Regal's Exit Is the Writing on the Movie-Theater Wall
As movie-theater companies suffer from low attendance, they're asking investors for an onerous favor: "Sit tight for a few years, enjoy the show and ignore the exit signs, while we go spend a ton of your money." And that's going about as well as you might expect.
Shares of AMC Entertainment Group Inc., the biggest U.S. exhibitor, have plunged 52 percent over the past year, as it scooped up American rival Carmike, Europe's Odeon & UCI and a smaller Swedish chain called Nordic Cinema -- in all totaling almost $3 billion (including debt).
Now, the U.K.'s Cineworld Group Plc is following a similar playbook, and its stock is also taking a beating. The price sank 16 percent on Wednesday after Cineworld confirmed that it's discussing a more than $3 billion acquisition of Regal Entertainment Group, the second-biggest U.S. theater chain, which is controlled by 77-year-old billionaire Philip Anschutz.
Fewer people are visiting movie theaters, and higher ticket prices are failing to make up for the revenue shortfall. That's forcing the largest cinema operators to go on a spending spree. They're buying as many worthwhile theaters as they can, while also undertaking costly renovations to add features such as reclining chairs and expanded food-and-drink counters in hopes of keeping customers from permanently converting into Netflix-hooked couch potatoes. This has left AMC looking like it ate way too much popcorn, with net debt having swelled to 5.6 times adjusted trailing 12-month Ebitda.
For Cineworld, these industry trends are compounded by economic headwinds caused by Britain's plan to exit the European Union. Recent reports showed U.K. consumer spending fell 2 percent in October, the most in just over four years, while confidence tumbled this month to the lowest level since the aftermath of last year's Brexit vote. No wonder Cineworld is looking to other markets.
Given all this, the deal strategy sounds logical. If theater owners don't get bigger and change the movie-going experience, they'll simply go away. But they may anyway.
Anschutz and Regal see the worsening challenges ahead and the debt AMC has had to go into, and so they seem eager to cash out. Regal tried to sell itself in recent years to no avail, so it's interesting that a foreign buyer has emerged with an attractive offer after the dismal summer box office.
The takeover price being discussed is $23 a share, to be paid entirely in cash. That's 42 percent higher than Regal's 20-day trading average and is close to Regal's all-time high closing price of $24.45 last November. The transaction would amount to a healthy multiple of 10 times Regal's trailing 12-month Ebitda, while AMC is valued at just 8 times Ebitda on an adjusted basis. Kudos to Regal CEO Amy Miles and her board.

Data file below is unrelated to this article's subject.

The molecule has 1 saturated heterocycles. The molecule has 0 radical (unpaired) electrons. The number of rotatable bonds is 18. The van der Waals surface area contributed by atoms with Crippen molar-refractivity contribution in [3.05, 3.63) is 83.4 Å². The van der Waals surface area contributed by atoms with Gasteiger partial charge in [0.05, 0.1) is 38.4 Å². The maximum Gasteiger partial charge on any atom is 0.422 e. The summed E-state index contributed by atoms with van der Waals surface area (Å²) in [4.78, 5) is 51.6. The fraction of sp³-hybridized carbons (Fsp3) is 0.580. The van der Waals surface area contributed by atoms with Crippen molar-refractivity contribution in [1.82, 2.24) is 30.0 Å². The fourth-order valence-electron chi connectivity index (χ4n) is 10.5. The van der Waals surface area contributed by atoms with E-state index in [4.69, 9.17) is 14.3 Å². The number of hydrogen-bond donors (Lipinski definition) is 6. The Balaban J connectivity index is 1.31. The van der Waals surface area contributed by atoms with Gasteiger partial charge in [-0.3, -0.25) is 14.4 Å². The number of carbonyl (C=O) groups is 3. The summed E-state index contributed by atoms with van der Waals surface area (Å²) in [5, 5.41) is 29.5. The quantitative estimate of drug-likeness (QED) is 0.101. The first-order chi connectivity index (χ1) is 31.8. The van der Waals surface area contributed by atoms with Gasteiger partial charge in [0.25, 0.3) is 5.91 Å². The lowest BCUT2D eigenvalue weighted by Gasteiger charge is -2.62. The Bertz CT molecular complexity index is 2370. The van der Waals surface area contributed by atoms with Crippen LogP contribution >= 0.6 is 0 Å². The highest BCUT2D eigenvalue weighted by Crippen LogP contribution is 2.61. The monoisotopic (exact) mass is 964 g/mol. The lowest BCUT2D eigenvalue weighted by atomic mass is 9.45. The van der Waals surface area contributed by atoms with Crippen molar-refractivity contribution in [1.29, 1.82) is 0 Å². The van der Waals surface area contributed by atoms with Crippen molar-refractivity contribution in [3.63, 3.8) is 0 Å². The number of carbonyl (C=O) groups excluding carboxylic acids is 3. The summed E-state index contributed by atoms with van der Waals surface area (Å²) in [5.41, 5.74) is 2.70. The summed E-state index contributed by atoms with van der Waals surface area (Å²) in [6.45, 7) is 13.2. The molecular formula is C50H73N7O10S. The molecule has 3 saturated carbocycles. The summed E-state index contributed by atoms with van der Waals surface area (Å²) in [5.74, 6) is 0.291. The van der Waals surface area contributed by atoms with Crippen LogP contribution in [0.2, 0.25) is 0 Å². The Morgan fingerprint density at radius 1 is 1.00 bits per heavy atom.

If Regal does formalize a sale to Cineworld, that would leave the two biggest U.S. chains under foreign ownership, as AMC has been controlled by Wang Jianlin's Dalian Wanda Group of China since 2012. But AMC continues to trade on the New York Stock Exchange, while Regal wouldn't.
The good news for AMC, Cineworld and other operators is that audiences are still showing up for big movie events like the recent "Wonder Woman" film from Time Warner Inc.'s Warner Bros. and the next "Star Wars" coming in December from Walt Disney Co., which brilliantly acquired Lucasfilm in 2012.
But what happens if (when?) Hollywood runs with premium video-on-demand titles? While AMC has insisted that exhibitors will demand favorable terms, it's hard to see the glass half full when the idea of PVOD is to offer new movies for rent only a month or so after they've hit theaters, shortening the traditional 90-day exclusivity window that theaters currently have.
It does help to have nicer, more comfortable theaters that offer better food choices and even alcoholic beverages. Many people are willing to spend if it's worth their while, and AMC already has recliners in 40 percent of its screens (barely any Carmikes and Odeons have them yet though), versus 25 percent at Regal.
But the payoff is uncertain and there's no telling whether these extravagant outlays will even ensure the longevity of the industry. Regal's exit strategy is the writing on the wall.
To contact the editor responsible for this story:
Beth Williams at firstname.lastname@example.org